Telemann’s music then made an appearance, an “Ouverture in F Major”, a work written along the lines of JS Bach’s Orchestral Suites, consisting of an initial piece also called an “ouverture” followed by a number of French dances – while Bach wrote only four such words for instrumental ensemble, Telemann produced well over a hundred. This particular Ouverture (or “Suite”), for two oboes, two horns and bassoon continuo, was nicknamed “The Hunt”, referring in part, perhaps, to the prominence given the pair of horns in the work.

Certainly the opening piece gave the pair ample opportunity to make their presence felt, mostly by interrupting the more garrulous oboes at every possible opportunity, reminding them that they were still “here”. The Allegro section of the opening was spectacularly marked by the horns with a fanfare-like figure, again keeping a watchful ear on what the oboes and bassoon were doing. Throughout, the bassoon seemed almost an intermediary between the garrulous Montague-like oboes and the volatile Capulet-like horns, calling the ensemble to order when things got outlandish (particularly the occasional hi-jinks from the Capulets!).

Right through the course of the dances, the instrumental detailings gave us great delight, chirpy phrases galore from the oboes and occasional blasts of wind from the horns during both of the Passepied sections, a lovely glow illuminated with horn calls during the Sarabande, fanfares and giggles at the ends of phrases further enlivening the Rigaudon, and a dignified, regal sweep and grandly processional poise accompanying the concluding Le Plaisir. The ensemble certainly gave us “moments per minute” during this varied and entertaining sequence.

An interval later we were taken into the classical world of Haydn and Mozart, necessitating a change of instruments for the oboe- and bassoon-players. Thanks in part to the cheekiness of Haydn’s writing for the ensemble in the first movement of his Parthia in C Major, we didn’t notice as sharply as we might have the change in actual “engagement” of the instrumental sound, the tones smoother and more elegant-sounding in themselves, though here employed by the composer in ear-catching ways with writing whose wit and sparkle recalled  certain of the composer’s piano sonatas. The first of the work’s five movements featured a fanfare-like leading motif being tossed about in gay abandon, and given extra pomposity by the horns, and finishing with an abruptly-turned phrase which left a single low note unashamedly exposed (I involuntarily snorted with laughter, and had to apologise to my companion at the next break in the music!).

A regal and dignified Menuet-and-Trio began with oboes only, before turning to a Trio section with delightfully emphatic horns, all of which preceded an Adagio with a lovely, easeful rhythmic carriage, the oboes rhapsodising, the bassoons gently jog-trotting and the horns contributing answering or “rounding-off” phrases – everything so beautifully and expressively played. Then came ANOTHER Menuet-and-Trio, this time lots of minor-key staccato strutting, completely different in character to the one before. Haydn then rounded off the work with an unbuttoned presto gallop across the fields for all concerned, the bassoons performing miracles of articulation and repeated-note playing, and horns whooping in delight, the piece finishing with a Beethovenish “take that!” gesture!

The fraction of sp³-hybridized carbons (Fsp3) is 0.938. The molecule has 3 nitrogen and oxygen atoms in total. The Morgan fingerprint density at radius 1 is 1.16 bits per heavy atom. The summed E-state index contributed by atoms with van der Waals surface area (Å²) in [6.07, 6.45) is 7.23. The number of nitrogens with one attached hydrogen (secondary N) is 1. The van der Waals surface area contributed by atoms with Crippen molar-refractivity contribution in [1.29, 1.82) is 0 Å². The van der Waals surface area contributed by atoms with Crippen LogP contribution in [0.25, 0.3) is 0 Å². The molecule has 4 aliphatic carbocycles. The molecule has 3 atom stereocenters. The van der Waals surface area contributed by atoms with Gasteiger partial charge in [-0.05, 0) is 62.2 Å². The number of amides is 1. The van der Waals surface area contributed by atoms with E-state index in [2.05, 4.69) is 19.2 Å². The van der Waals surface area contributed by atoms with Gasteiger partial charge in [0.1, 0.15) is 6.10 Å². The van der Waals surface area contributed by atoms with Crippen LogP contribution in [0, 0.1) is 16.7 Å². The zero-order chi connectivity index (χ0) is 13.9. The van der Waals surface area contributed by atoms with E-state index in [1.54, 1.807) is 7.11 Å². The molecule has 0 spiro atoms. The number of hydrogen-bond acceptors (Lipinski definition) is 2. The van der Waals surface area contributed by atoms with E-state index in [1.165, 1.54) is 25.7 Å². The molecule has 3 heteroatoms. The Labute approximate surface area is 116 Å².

The Mozart Divertimento K.252/240a in E-flat concluded the programme in style – the ensemble generated an engaging “swing” to the rhythm over which the oboes sounded the melody, the horns and bassoons easefully alternating between chordings and “echo phrases”. The Menuetto was a sprightly dance with gloriously “burbled” horn-writing, exhilaratingly performed, before a rather strange Trio section with a repeated descending figure, here played faster than the main dance, for some reason – it sounded merely as though the players wanted to get it over with so they could get back to the real fun!

Then came, rather unexpectedly, a Polonaise, its rhythm catchy and foot-tapping, like a popular dance number – some lovely antiphonal writing here, which the ensemble coloured nicely with varied dynamics, the horns making much of the rhythm’s syncopations. Presto assai said the finale, and the players responded with energy and wit, finishing with a flourish! We thought the players would by then have “blown themselves out”, but they generously came back for an encore – one, moreover, with a difference, a work entitled “Homage to Haydn” (sitting some way back from the platform as we were, neither my friend nor I could quite make out the announcement of the actual composer’s name).

Beginning with and establishing an infectiously strutting march reminiscent of Haydn’s “Military” Symphony, the music reached what we all thought sounded like a concluding cadence, but then continued, despite one of the bassoonists standing up, bowing, and then leaving the platform and coming down into the auditorium as the others played on. After another sequence had finished, one of the horn players did the same thing, followed a few measures later by the second horn player, leaving the oboists and one of the bassoonists continuing to play! One by one, each oboist finished a phrase, and then stood up and left the platform, with the single bassoonist left – he played a doleful-sounding minor-key cadenza-like passage finishing with a trill, and then stood up, acknowledging our laughter and applause, as did the others who rejoined him.  It was all great fun, and completely in accord with the delight we’d experienced and enjoyed throughout the concert.